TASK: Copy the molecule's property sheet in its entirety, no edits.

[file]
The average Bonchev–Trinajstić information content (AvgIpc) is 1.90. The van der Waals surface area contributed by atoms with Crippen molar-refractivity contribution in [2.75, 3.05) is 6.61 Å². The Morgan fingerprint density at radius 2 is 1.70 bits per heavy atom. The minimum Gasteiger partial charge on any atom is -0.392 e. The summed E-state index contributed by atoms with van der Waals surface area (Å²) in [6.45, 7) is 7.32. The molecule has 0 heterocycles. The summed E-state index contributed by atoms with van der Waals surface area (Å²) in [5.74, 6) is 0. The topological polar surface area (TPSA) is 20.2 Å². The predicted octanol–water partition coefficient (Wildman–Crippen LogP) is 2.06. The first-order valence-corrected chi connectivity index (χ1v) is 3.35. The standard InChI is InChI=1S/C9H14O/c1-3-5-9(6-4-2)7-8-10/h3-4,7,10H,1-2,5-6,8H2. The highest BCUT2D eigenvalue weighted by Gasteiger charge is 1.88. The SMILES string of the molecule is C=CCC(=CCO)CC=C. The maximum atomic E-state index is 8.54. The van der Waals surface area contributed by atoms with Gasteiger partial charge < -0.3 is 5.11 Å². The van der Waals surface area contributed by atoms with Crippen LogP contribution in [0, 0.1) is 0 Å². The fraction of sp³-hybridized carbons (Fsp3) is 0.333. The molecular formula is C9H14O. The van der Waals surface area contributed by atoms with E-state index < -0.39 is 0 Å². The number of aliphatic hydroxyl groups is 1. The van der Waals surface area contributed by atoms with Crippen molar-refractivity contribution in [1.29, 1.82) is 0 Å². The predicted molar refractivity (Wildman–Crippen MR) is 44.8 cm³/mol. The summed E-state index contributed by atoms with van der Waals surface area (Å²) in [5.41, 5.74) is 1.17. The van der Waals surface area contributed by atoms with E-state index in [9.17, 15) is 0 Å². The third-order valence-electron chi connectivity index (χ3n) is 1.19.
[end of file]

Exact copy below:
The average Bonchev–Trinajstić information content (AvgIpc) is 1.90. The van der Waals surface area contributed by atoms with Crippen molar-refractivity contribution in [2.75, 3.05) is 6.61 Å². The Morgan fingerprint density at radius 2 is 1.70 bits per heavy atom. The minimum Gasteiger partial charge on any atom is -0.392 e. The summed E-state index contributed by atoms with van der Waals surface area (Å²) in [6.45, 7) is 7.32. The molecule has 0 heterocycles. The summed E-state index contributed by atoms with van der Waals surface area (Å²) in [5.74, 6) is 0. The topological polar surface area (TPSA) is 20.2 Å². The predicted octanol–water partition coefficient (Wildman–Crippen LogP) is 2.06. The first-order valence-corrected chi connectivity index (χ1v) is 3.35. The standard InChI is InChI=1S/C9H14O/c1-3-5-9(6-4-2)7-8-10/h3-4,7,10H,1-2,5-6,8H2. The highest BCUT2D eigenvalue weighted by Gasteiger charge is 1.88. The SMILES string of the molecule is C=CCC(=CCO)CC=C. The maximum atomic E-state index is 8.54. The van der Waals surface area contributed by atoms with Gasteiger partial charge < -0.3 is 5.11 Å². The van der Waals surface area contributed by atoms with Crippen LogP contribution in [0, 0.1) is 0 Å². The fraction of sp³-hybridized carbons (Fsp3) is 0.333. The molecular formula is C9H14O. The van der Waals surface area contributed by atoms with E-state index < -0.39 is 0 Å². The number of aliphatic hydroxyl groups is 1. The van der Waals surface area contributed by atoms with Crippen molar-refractivity contribution in [1.29, 1.82) is 0 Å². The predicted molar refractivity (Wildman–Crippen MR) is 44.8 cm³/mol. The summed E-state index contributed by atoms with van der Waals surface area (Å²) in [5.41, 5.74) is 1.17. The van der Waals surface area contributed by atoms with E-state index in [9.17, 15) is 0 Å². The third-order valence-electron chi connectivity index (χ3n) is 1.19.